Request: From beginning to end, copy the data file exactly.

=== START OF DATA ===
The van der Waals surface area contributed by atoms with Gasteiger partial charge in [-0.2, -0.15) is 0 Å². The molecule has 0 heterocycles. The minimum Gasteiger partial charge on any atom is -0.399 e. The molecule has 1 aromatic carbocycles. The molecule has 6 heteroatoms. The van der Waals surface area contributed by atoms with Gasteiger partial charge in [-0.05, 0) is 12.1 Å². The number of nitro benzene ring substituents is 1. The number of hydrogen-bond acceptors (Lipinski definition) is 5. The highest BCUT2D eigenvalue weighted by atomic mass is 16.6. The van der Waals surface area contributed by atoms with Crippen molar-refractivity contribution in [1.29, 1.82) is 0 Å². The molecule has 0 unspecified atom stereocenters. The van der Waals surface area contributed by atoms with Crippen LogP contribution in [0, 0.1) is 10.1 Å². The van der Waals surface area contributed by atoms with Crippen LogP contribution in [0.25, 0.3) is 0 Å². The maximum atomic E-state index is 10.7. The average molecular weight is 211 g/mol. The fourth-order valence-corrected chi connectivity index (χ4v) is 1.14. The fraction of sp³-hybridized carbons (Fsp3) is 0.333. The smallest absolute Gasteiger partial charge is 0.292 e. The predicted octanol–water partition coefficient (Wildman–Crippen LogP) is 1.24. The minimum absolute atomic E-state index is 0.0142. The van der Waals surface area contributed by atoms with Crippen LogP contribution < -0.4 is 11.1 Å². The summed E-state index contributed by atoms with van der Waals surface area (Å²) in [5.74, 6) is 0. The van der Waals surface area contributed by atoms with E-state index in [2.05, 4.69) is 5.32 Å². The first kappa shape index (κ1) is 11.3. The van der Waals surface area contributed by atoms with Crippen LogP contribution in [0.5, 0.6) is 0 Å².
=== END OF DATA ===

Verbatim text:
The van der Waals surface area contributed by atoms with Gasteiger partial charge in [-0.2, -0.15) is 0 Å². The molecule has 0 heterocycles. The minimum Gasteiger partial charge on any atom is -0.399 e. The molecule has 1 aromatic carbocycles. The molecule has 6 heteroatoms. The van der Waals surface area contributed by atoms with Gasteiger partial charge in [-0.05, 0) is 12.1 Å². The number of nitro benzene ring substituents is 1. The number of hydrogen-bond acceptors (Lipinski definition) is 5. The highest BCUT2D eigenvalue weighted by atomic mass is 16.6. The van der Waals surface area contributed by atoms with Crippen molar-refractivity contribution in [1.29, 1.82) is 0 Å². The molecule has 0 unspecified atom stereocenters. The van der Waals surface area contributed by atoms with Crippen LogP contribution in [0, 0.1) is 10.1 Å². The van der Waals surface area contributed by atoms with Crippen LogP contribution in [0.25, 0.3) is 0 Å². The maximum atomic E-state index is 10.7. The average molecular weight is 211 g/mol. The fourth-order valence-corrected chi connectivity index (χ4v) is 1.14. The fraction of sp³-hybridized carbons (Fsp3) is 0.333. The smallest absolute Gasteiger partial charge is 0.292 e. The predicted octanol–water partition coefficient (Wildman–Crippen LogP) is 1.24. The minimum absolute atomic E-state index is 0.0142. The van der Waals surface area contributed by atoms with Crippen LogP contribution < -0.4 is 11.1 Å². The summed E-state index contributed by atoms with van der Waals surface area (Å²) in [5.74, 6) is 0. The van der Waals surface area contributed by atoms with E-state index in [2.05, 4.69) is 5.32 Å². The first kappa shape index (κ1) is 11.3. The van der Waals surface area contributed by atoms with Crippen LogP contribution in [0.5, 0.6) is 0 Å².